As one of the country's top theater towns, Washington is awash with superb actors. But what makes many of them extraordinary is their seeming dedication to bolstering craft and community, and not simply ego and stature. Or at least that's the impression you get time and time again taking in the many local stage productions powered by strong ensembles: shows in which actors share the spotlight working as a team to tell a collective, compelling story.
So strong is ensemble acting in D.C. that just when I thought I had seen the ensemble cast of the year -- the family foursome portrayed in Round House Theatre's The Lyons -- one of the last shows to open in 2013 upstages it. In fact, Studio Theatre's ensemble performing the first two plays in The Apple Family Plays series just may be the strongest and tightest seen in several years. As perceptively directed by Studio's Serge Seiden, these six actors have effectively become the Apple family onstage -- awkward yet familiar, comfortable but not exactly close, with the family dynamics expressed as much through body language and sideways glances as in actual dialogue.
Apple Family Plays: That Hopey Changey Thing
(Photo by Teddy Wolff)
Though the dialogue here definitely aids in the ensemble's efforts. Playwright Richard Nelson's goal in writing what is ultimately a four-play series was to capture how politics, current events and even personal matters are discussed in families across the country. The result is remarkably naturalistic dialogue, full of the kind of half-told or interrupted stories, plus throwaway asides and arguments, you find in any conversation. So much of it seems real and spontaneous rather than scripted.
Nelson was originally commissioned by New York's renowned Public Theater with the idea for a political play about America today, with special discussion of the wars in Iraq and Afghanistan. Nelson opted instead for a Chekhov-like focus on one New York family with only tenuous ties to politics and no connection to the wars. And he opted to present the family in four annual snapshots, with each play set and first performed on a culturally significant date in that year. Studio Theatre is currently presenting in repertory the first two, dating to Election Day 2010 and Sept. 11, 2011, respectively.
The first play, That Hopey Changey Thing, weighs in on the sorry state of American politics, and not just from a liberal's perspective. The title, of course, comes from Sarah Palin. In the play the lawyer and increasingly conservative Apple brother Richard (Rick Foucheux) essentially defends Palin before leading a discussion straight out of her playbook, criticizing President Obama and those who voted for him. No doubt some progressive-minded, politically savvy theatergoers will have to fight the urge to channel John Roberts and yell ''Not true!'' -- as well as ''Not fair!'' -- every once in a while. But even when you disagree, you still appreciate this mostly civilized discussion about modern-day politics, something that's become as rare onstage as off, save for the shouting matches on cable TV. ''We're just talking? Not arguing?'' oldest sister Barbara (Sarah Marshall) interjects at one point, helping keep the conversation from overheating.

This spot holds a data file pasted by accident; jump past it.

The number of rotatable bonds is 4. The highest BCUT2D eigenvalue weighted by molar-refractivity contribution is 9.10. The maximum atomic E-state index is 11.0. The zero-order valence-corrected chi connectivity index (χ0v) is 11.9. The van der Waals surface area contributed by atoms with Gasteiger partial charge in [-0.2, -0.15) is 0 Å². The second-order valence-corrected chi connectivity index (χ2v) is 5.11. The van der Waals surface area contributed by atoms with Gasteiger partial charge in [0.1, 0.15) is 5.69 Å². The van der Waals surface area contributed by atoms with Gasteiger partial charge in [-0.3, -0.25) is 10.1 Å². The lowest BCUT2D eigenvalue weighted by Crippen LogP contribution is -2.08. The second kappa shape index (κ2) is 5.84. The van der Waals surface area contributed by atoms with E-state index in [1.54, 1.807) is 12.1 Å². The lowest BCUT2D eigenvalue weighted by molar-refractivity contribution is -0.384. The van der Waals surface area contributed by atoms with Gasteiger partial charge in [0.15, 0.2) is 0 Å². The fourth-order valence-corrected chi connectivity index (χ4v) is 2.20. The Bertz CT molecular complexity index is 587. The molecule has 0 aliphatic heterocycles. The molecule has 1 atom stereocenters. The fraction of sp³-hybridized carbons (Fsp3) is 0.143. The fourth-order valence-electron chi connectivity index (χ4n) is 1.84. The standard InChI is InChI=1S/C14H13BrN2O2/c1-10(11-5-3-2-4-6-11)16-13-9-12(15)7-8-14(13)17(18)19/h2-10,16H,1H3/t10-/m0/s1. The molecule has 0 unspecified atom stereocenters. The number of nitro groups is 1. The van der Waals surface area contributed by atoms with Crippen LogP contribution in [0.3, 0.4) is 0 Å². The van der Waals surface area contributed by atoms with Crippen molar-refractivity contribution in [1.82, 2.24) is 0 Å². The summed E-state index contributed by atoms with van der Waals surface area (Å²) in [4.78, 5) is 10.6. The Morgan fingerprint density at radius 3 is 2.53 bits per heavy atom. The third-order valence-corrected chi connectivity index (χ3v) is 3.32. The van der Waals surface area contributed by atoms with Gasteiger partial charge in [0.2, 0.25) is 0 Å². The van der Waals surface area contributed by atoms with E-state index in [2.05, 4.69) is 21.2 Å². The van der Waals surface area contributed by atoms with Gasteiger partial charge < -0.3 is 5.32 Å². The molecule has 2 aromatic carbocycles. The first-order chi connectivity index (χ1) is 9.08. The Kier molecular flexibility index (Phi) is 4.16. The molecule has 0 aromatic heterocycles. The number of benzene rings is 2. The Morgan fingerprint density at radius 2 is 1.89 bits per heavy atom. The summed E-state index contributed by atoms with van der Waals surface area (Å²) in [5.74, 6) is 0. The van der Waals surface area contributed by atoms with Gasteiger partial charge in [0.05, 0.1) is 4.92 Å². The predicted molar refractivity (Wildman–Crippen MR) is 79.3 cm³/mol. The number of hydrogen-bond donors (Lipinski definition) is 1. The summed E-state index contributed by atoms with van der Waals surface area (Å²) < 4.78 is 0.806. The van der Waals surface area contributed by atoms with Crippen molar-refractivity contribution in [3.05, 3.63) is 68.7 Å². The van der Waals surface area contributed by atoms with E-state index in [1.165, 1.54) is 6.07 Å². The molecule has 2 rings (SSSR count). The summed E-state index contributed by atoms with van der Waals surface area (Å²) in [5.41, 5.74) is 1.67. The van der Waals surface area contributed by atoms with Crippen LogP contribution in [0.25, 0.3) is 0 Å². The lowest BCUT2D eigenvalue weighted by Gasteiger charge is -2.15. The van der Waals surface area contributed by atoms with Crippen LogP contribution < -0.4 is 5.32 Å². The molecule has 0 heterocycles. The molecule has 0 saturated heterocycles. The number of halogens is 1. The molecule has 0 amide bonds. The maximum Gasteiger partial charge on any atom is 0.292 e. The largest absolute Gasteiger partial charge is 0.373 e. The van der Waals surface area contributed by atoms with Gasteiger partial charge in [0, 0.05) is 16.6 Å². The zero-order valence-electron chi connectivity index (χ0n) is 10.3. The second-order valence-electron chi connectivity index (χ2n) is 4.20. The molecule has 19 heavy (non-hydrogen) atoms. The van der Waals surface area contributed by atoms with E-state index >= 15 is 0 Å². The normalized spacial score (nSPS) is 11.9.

Sweet and Sad, the second play, isn't quite as solid a work as the first, dragging here and there, but it is more intellectually stirring. Sweet and Sad criticizes the corruptive influence of money on both politics and urban culture. But 9/11 and the ''War on Terror'' is the chief focus of this play, whose title comes from Walt Whitman's poem The Wound-Dresser, about his days as a nurse in the Civil War. Here again we benefit from a rare discussion of ideas and concerns that are too hot to handle for most people today, such as: Are we over-memorializing our tragedies, including 9/11?
Ultimately, though, even in our political town, the thing that sticks with you from both That Hopey Changey Thing and Sweet and Sad is Nelson's richly drawn characters, burnished by each actor's skill. It's hard to take your eyes off of Elizabeth Pierotti as the overly sensitive sister Marian, especially in Sweet and Sad after her daughter's death. But the actors playing her sisters are equally impressive, Marshall as Barbara and Kimberly Schraf as Jane. (Schraf was last seen in yet another superb ensemble from this year, Ford's Theatre's The Laramie Project.) The play's true heart, though, is in the character of the family patriarch, Uncle Benjamin, played with warmth and charisma by Ted van Griethuysen. Benjamin is a retired actor who suffers from amnesia but retains a healthy joie de vivre and funny disposition. In other words, there's still hope.